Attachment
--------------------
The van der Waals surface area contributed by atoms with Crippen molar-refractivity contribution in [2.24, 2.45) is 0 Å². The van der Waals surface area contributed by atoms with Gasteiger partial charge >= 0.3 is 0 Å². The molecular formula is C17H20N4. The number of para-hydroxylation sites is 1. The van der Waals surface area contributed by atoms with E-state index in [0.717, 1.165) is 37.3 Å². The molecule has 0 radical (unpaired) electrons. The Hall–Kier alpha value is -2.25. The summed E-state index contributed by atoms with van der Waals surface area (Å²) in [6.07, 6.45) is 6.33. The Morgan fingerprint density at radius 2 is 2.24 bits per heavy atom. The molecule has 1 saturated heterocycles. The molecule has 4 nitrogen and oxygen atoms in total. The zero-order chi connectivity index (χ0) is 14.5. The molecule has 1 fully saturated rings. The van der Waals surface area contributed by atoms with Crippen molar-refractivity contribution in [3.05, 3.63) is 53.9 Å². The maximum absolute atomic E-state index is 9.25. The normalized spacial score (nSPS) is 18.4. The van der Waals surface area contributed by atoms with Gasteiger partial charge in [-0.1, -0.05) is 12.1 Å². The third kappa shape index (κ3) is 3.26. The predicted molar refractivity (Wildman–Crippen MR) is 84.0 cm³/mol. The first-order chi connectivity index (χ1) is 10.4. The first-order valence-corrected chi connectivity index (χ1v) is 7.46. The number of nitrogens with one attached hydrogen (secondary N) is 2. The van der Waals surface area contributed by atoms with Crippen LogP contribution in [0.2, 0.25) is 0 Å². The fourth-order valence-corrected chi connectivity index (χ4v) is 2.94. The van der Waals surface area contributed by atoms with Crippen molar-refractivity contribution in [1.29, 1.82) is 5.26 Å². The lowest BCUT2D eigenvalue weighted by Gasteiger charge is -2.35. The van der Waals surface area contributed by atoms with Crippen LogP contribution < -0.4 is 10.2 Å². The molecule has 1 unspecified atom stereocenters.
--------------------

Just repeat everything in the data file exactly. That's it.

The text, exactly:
The van der Waals surface area contributed by atoms with Crippen molar-refractivity contribution in [2.24, 2.45) is 0 Å². The van der Waals surface area contributed by atoms with Gasteiger partial charge >= 0.3 is 0 Å². The molecular formula is C17H20N4. The number of para-hydroxylation sites is 1. The van der Waals surface area contributed by atoms with E-state index in [0.717, 1.165) is 37.3 Å². The molecule has 0 radical (unpaired) electrons. The Hall–Kier alpha value is -2.25. The summed E-state index contributed by atoms with van der Waals surface area (Å²) in [6.07, 6.45) is 6.33. The Morgan fingerprint density at radius 2 is 2.24 bits per heavy atom. The molecule has 1 saturated heterocycles. The molecule has 4 nitrogen and oxygen atoms in total. The zero-order chi connectivity index (χ0) is 14.5. The molecule has 1 fully saturated rings. The van der Waals surface area contributed by atoms with Crippen molar-refractivity contribution in [3.05, 3.63) is 53.9 Å². The maximum absolute atomic E-state index is 9.25. The normalized spacial score (nSPS) is 18.4. The van der Waals surface area contributed by atoms with Gasteiger partial charge in [-0.1, -0.05) is 12.1 Å². The third kappa shape index (κ3) is 3.26. The predicted molar refractivity (Wildman–Crippen MR) is 84.0 cm³/mol. The first-order chi connectivity index (χ1) is 10.4. The first-order valence-corrected chi connectivity index (χ1v) is 7.46. The number of nitrogens with one attached hydrogen (secondary N) is 2. The van der Waals surface area contributed by atoms with Crippen LogP contribution in [0.2, 0.25) is 0 Å². The fourth-order valence-corrected chi connectivity index (χ4v) is 2.94. The van der Waals surface area contributed by atoms with Crippen molar-refractivity contribution in [1.29, 1.82) is 5.26 Å². The lowest BCUT2D eigenvalue weighted by Gasteiger charge is -2.35. The van der Waals surface area contributed by atoms with Crippen LogP contribution < -0.4 is 10.2 Å². The molecule has 1 unspecified atom stereocenters.